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Heidi Shaffer, Published November 17 2010

Fargo examines flood plains

Fargo is looking at what new flood plain standards and floodway setbacks will mean for both future development and mitigation projects.

Fargo engineers met with city and planning commissions Tuesday to discuss what direction the city should take in future flood plain management.

One change commissioners will likely weigh in during the next few months is whether Fargo will adopt new Federal Emergency Management Agency flood plain standards before the map is officially adopted – likely still two years from now.

The preliminary federal flood plain standards would largely apply to Fargo’s new developments.

The existing FEMA map puts any structure at 38.3 feet in the 100-year flood plain, but the updated version raises that level by more than a foot to 39.5 feet.

Structures with federally backed mortgages located within the flood plain are required to carry flood insurance.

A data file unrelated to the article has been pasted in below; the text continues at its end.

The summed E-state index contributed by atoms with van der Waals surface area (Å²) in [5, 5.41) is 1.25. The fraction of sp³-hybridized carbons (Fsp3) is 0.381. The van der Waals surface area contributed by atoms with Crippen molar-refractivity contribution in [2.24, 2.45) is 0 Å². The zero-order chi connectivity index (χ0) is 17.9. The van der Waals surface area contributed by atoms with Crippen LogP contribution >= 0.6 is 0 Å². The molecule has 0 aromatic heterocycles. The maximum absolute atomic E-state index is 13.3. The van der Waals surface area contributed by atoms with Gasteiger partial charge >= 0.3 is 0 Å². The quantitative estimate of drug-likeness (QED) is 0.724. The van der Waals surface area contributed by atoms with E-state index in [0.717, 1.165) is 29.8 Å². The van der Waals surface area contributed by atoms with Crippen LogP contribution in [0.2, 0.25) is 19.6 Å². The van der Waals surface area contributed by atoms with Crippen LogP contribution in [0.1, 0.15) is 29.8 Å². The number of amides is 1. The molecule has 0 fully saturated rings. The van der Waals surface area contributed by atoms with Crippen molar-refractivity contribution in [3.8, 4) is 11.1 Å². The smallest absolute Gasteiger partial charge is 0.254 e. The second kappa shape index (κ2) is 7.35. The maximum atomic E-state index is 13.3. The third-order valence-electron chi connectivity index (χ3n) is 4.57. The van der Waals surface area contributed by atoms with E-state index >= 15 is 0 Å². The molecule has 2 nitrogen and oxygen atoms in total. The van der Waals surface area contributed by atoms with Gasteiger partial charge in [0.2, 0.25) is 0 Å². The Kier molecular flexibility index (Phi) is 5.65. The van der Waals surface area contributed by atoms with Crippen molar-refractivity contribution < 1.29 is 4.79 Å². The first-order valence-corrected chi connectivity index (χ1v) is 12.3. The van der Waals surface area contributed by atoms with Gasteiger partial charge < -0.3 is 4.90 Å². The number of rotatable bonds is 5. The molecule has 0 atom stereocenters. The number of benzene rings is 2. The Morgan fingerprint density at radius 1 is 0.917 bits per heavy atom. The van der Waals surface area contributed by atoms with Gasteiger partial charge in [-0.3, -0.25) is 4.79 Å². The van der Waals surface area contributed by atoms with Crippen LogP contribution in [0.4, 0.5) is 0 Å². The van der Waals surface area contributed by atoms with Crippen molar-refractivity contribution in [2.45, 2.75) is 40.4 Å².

Today, the city follows the existing 100-year levels for building, but adopting the new standards would allow Fargo to regulate and implement the changes early, keeping new homes off the flood plain and without the need for flood insurance.

The city has been notifying developers of the new regulations, but since it’s not officially adopted by the city, it’s not easily regulated, City Engineer Mark Bittner said.

Properties that are not in the existing flood plain but would fall under the new 100-year level would not have to hold flood insurance until FEMA’s map becomes official, Senior Engineer April Walker said.

Fargo may also take a look at its river and drain setbacks in an effort to keep homes out of the floodway.

A flood plain is the area likely to take on water during major flooding, such as the 2009 event when the Red River crested at 40.8 feet.

The floodway consists of areas that flood during times of high water and sit closer to the river’s natural banks.

The city’s existing setback is 100 feet from the floodway. But engineers are looking at future setbacks similar to Cass County’s limit of 450 feet from the centerline of the river, Walker said.

Engineers are also recommending expanded right-of-ways along legal drains to allow room for levees and other flood protection measures.

Structures would have to be built 150 feet away from a drain under the new proposal.

No decisions were made Tuesday, but the City Commission is likely to vote on new flood plain policies by the end of the year, Bittner said.

“There’s no easy decisions,” Fargo Mayor Dennis Walaker said. “We’re trying to correct some of the mistakes of the past.”


Readers can reach Forum reporter Heidi Shaffer at (701) 241-5511